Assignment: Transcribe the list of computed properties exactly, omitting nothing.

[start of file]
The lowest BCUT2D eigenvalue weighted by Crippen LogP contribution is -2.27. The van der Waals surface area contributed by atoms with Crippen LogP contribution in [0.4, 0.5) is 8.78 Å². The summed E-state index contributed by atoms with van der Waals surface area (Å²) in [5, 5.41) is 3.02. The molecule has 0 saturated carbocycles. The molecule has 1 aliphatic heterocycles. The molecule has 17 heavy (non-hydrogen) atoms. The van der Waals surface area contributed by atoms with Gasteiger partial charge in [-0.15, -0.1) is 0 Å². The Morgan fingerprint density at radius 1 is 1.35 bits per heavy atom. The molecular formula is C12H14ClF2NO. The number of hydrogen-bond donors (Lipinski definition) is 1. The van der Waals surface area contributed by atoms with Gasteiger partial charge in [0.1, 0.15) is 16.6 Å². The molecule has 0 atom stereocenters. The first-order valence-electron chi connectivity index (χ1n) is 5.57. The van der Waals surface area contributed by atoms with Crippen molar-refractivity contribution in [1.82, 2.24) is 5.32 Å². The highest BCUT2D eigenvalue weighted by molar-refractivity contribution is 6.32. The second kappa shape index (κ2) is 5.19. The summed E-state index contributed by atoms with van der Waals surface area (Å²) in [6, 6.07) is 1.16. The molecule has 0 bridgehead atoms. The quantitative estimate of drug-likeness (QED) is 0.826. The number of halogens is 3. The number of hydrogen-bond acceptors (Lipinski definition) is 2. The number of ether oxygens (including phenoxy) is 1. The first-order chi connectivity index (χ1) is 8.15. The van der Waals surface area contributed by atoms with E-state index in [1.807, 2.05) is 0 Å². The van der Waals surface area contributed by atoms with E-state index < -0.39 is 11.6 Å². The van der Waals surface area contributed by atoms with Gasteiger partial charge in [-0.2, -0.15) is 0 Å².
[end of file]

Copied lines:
The lowest BCUT2D eigenvalue weighted by Crippen LogP contribution is -2.27. The van der Waals surface area contributed by atoms with Crippen LogP contribution in [0.4, 0.5) is 8.78 Å². The summed E-state index contributed by atoms with van der Waals surface area (Å²) in [5, 5.41) is 3.02. The molecule has 0 saturated carbocycles. The molecule has 1 aliphatic heterocycles. The molecule has 17 heavy (non-hydrogen) atoms. The van der Waals surface area contributed by atoms with Gasteiger partial charge in [-0.15, -0.1) is 0 Å². The Morgan fingerprint density at radius 1 is 1.35 bits per heavy atom. The molecular formula is C12H14ClF2NO. The number of hydrogen-bond donors (Lipinski definition) is 1. The van der Waals surface area contributed by atoms with Gasteiger partial charge in [0.1, 0.15) is 16.6 Å². The molecule has 0 atom stereocenters. The first-order valence-electron chi connectivity index (χ1n) is 5.57. The van der Waals surface area contributed by atoms with Crippen molar-refractivity contribution in [1.82, 2.24) is 5.32 Å². The highest BCUT2D eigenvalue weighted by molar-refractivity contribution is 6.32. The second kappa shape index (κ2) is 5.19. The summed E-state index contributed by atoms with van der Waals surface area (Å²) in [6, 6.07) is 1.16. The molecule has 0 bridgehead atoms. The quantitative estimate of drug-likeness (QED) is 0.826. The number of halogens is 3. The number of hydrogen-bond acceptors (Lipinski definition) is 2. The number of ether oxygens (including phenoxy) is 1. The first-order chi connectivity index (χ1) is 8.15. The van der Waals surface area contributed by atoms with E-state index in [1.807, 2.05) is 0 Å². The van der Waals surface area contributed by atoms with E-state index < -0.39 is 11.6 Å². The van der Waals surface area contributed by atoms with Gasteiger partial charge in [-0.2, -0.15) is 0 Å².